This past year brought an increase to the trend of hygge (pronounced HOO-GA). I had heard of the trend, but didn’t really know much about what it was about. So when the book “The Little Book of Hygge: Danish Secrets to Happy Living,” by Meik Wiking came across my desk at work, I immediately checked it out.

There are many definitions of hygge around the world. Americans might think of it as coziness, or hominess. It is mainly about comfort, well-being, and togetherness. Hygge is a night playing board games and drinking with friends, it’s a weekend trip spent hiking or camping, it’s a hearty stew with mulled wine in the winter.

Of course hygge sounds amazing! But the point I really got from this book is that the Danish take hygge way above and beyond what other cultures do, and Wiking hypothesizes that this may be the reason Denmark is consistently ranked one of the happiest countries to live in. I enjoyed this book so much that I was curled up under a blanket (can we say hygge anyone?!) reading it and finished it in one day! It was a great reminder to slow down, get comfy, and enjoy the little things.

As much as I really enjoyed learning about hygge, and the emphasis that Danes place on it, I wish this book spent more time trying to connect the hygge to how it makes people happy, or how to balance hygge with our busy lifestyles. Wiking very briefly mentions that even Danes have responsibilities to deal with that aren’t hygge, but doesn’t spend much time on how to balance the two. Is a game night with a few friends once a month enough? How much hygge is too much? Obviously, Wiking is writing from the Danish point of view, but he writes about several other countries enough that it would have been interesting to see what other countries do for hygge.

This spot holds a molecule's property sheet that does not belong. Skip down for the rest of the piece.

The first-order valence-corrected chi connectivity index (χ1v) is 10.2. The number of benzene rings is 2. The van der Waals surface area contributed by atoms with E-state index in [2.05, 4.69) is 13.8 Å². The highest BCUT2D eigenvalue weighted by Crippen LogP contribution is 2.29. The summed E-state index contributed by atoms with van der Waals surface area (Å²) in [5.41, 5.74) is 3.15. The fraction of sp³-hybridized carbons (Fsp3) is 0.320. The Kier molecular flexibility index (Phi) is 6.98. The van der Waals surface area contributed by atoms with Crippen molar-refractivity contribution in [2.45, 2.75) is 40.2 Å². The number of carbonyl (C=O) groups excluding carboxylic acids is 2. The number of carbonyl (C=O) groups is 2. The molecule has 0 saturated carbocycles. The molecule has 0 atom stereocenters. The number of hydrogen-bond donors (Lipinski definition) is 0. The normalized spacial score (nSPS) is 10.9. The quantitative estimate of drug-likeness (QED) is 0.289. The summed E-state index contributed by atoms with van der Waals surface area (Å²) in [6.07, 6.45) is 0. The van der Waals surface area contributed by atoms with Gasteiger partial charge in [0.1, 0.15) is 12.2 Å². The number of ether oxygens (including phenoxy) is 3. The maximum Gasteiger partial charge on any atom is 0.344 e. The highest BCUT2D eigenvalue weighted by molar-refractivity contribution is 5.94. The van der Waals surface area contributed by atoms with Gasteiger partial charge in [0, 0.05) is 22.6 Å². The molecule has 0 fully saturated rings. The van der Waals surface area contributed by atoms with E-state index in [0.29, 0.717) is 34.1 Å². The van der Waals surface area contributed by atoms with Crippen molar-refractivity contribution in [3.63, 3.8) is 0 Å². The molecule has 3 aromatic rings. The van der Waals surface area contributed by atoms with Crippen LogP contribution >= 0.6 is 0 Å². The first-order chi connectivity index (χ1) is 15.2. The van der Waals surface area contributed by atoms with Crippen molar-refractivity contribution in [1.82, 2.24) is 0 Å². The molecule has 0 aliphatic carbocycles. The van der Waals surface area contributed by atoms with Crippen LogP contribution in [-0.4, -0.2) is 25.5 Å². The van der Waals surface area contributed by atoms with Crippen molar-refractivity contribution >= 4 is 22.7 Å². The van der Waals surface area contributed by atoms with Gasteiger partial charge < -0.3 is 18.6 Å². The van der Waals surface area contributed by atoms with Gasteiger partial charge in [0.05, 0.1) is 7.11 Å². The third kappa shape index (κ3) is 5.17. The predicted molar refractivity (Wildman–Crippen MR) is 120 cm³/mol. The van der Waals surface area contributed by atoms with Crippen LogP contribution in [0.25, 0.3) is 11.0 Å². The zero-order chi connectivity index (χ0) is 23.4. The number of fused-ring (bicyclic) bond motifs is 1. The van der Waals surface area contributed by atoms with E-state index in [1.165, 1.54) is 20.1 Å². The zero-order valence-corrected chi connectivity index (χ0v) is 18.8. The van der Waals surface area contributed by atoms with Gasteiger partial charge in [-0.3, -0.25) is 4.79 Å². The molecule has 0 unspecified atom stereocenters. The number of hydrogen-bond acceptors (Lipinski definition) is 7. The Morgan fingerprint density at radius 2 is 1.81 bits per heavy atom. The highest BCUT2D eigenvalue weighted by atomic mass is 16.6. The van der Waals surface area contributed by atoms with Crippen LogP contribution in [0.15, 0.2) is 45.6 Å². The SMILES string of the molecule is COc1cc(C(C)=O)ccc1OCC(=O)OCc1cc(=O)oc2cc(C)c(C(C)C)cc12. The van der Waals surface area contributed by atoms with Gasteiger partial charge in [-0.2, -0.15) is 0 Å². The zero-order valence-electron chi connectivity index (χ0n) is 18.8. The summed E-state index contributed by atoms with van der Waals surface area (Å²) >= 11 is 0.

All in all, this book taught me about something I didn’t know about before, from a culture that I didn’t really know much about. Hygge is definitely something I would like to explore more in the future. I also plan to read more about the Happiness Research Institute that Meik Wiking runs in Copenhagen. I’m very interested in learning more about how people research happiness when so many different things make different people happy.

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